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I have two different MySQL instances that I would like to 'slave' to a third instance. (so I can do easy joins on the third instance)

eg.

mysql1> show databases
db1
db2

mysql2> show databases
db3
db4

mysql3> show databases
db1
db2
db3
db4

I've looked at maatkit (percona toolkit) pt-table-sync but people say it can corrupt data. (It apparent removes and re-adds data to generate inserts)

pt-archiver sort of works for 'snapshots', but db1 is approximately 6GB and copying the whole thing over is a lot more data than really needed. The real time updates are only about 100MB a day.

The natural concept to me would be to allow mysql3 to run as a replica slave of BOTH mysql1 and mysql2, but that doesn't seem to be an option in MySQL

Tungsten Replicator seems to allow for this type of data sync, but it seems a bit unwieldy to configure and I'm concerned about reliability.

Does anyone have other solutions they've used for this problem?

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2 Answers 2

By design, one mysqld process cannot simultaneously listen to two different Masters.

The CHANGE MASTER TO command only allows you to set one Master as a source to read.

In order to emulate this, you would have to alternate between the two Masters programmatically. How do you do that ?

I described in StackOverflow how to Connect a Slave Manually to different Masters where each Master was a Laptop and the Slave was a Central Computer.

Here is the basic idea

  • Master M1
  • Master M2
  • Slave S1

Setup Replication of M1 to S1 and then M2 to S1 like this

  • 1) Have S1 run CHANGE MASTER TO with M1 as the Source
  • 2) START SLAVE;
  • 3) Run Replication for a Little While
  • 4) STOP SLAVE;
  • 5) Have S1 run CHANGE MASTER TO with M2 as the Source
  • 6) START SLAVE;
  • 7) Run Replication for a Little While
  • 8) STOP SLAVE;
  • 9) Go Back to Step 1

Each time you switch from one Master to another, you must record two values from SHOW SLAVE STATUS\G

  1. Relay_Master_Log_file
  2. Exec_Master_Log_Pos

These two values represent the last SQL Statement that came from the Master and was is next to be executed on the Slave.

There is one major caution : As long as M1 and M2 are updating mutually exclusive databases, this algorithm should be just fine.

Believe it or not, I addressed a question like this in ServerFault back in May 2011. I actually explained how to emulate true multimaster/single slave using the BLACKHOLE Storage Engine based on the book "High Performance MySQL".

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1  
Any experience using Tungsten? How is your method related to the BLACKHOLE storage engine? –  Joel K Feb 22 '12 at 20:43

There isn't a good read-made tool to do this. pt-table-sync doesn't work exactly as you've been told (I wrote it ;) but it's not the right solution. I have seen its bidirectional syncing functionality used to reconcile servers to a central source after being intentionally disconnected and updated, but this isn't the right solution for what you need.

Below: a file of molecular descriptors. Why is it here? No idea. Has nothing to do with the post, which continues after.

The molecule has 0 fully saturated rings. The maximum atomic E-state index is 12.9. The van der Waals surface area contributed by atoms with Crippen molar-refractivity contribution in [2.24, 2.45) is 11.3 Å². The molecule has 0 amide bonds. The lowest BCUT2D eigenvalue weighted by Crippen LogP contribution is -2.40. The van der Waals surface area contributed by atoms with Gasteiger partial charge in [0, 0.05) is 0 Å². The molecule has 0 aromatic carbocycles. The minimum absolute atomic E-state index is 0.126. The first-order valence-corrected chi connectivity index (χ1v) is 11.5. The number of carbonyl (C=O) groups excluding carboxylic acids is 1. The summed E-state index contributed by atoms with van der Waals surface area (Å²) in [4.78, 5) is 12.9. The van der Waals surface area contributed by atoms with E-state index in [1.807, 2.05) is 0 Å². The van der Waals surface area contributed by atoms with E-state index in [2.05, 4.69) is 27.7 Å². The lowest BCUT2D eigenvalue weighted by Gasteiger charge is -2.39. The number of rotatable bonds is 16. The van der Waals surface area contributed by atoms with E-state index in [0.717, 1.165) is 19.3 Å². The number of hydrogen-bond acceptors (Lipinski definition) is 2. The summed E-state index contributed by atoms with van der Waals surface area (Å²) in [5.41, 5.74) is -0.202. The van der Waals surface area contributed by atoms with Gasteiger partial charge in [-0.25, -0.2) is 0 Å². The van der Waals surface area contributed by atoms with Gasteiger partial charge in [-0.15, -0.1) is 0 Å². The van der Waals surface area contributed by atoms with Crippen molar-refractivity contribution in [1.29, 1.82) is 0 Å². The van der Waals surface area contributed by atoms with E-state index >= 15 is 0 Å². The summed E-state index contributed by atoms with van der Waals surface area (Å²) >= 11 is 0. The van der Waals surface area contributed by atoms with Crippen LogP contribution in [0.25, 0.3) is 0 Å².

I don't normally give sales pitches on topics like this, but this is honestly a case where I'd engage Percona to develop a new tool for you. Some people have written little scripts that suit their personal scenarios, but a high-quality solution for general use doesn't exist yet, and isn't really that hard. The main thing is that you need formal testing, and Percona Toolkit's components are already 90% of the way to what you need -- it just needs a little bit of glue between them. You could do this yourself, of course, but why make a square wheel and end up maintaining it yourself and discovering all of its bugs when you least desire it?

That said (end sales pitch, sorry) -- the solution I'd suggest should avoid blackhole tables and go with simpler, less troublesome techniques. (Yeah -- I wrote High Performance MySQL, too. I know. Back then I hadn't seen as many problems with blackhole tables as I have today.) It should do roughly what Rolando suggests, but there are some subtleties. For example, it shouldn't let the I/O thread stream a bunch of data from the master, getting far ahead of the SQL thread, then throw it all away when it round-robins to the next server. That would be really wasteful and cause a lot of impact on the master. There are a lot of little details like this that need to be taken care of -- another that comes to mind is not switching masters when a replication-caused temporary table is in use.

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You would have percona write a tool to round robin masters? Or something else altogether? Any thoughts on Tungsten? –  Joel K Feb 23 '12 at 1:37
    
Yes, round-robining masters. Tungsten is nice technology, but it replaces replication, it doesn't enhance or manage it. This might not be what you are looking for. I don't have any reason NOT to recommend it. –  Baron Schwartz Feb 26 '12 at 17:38

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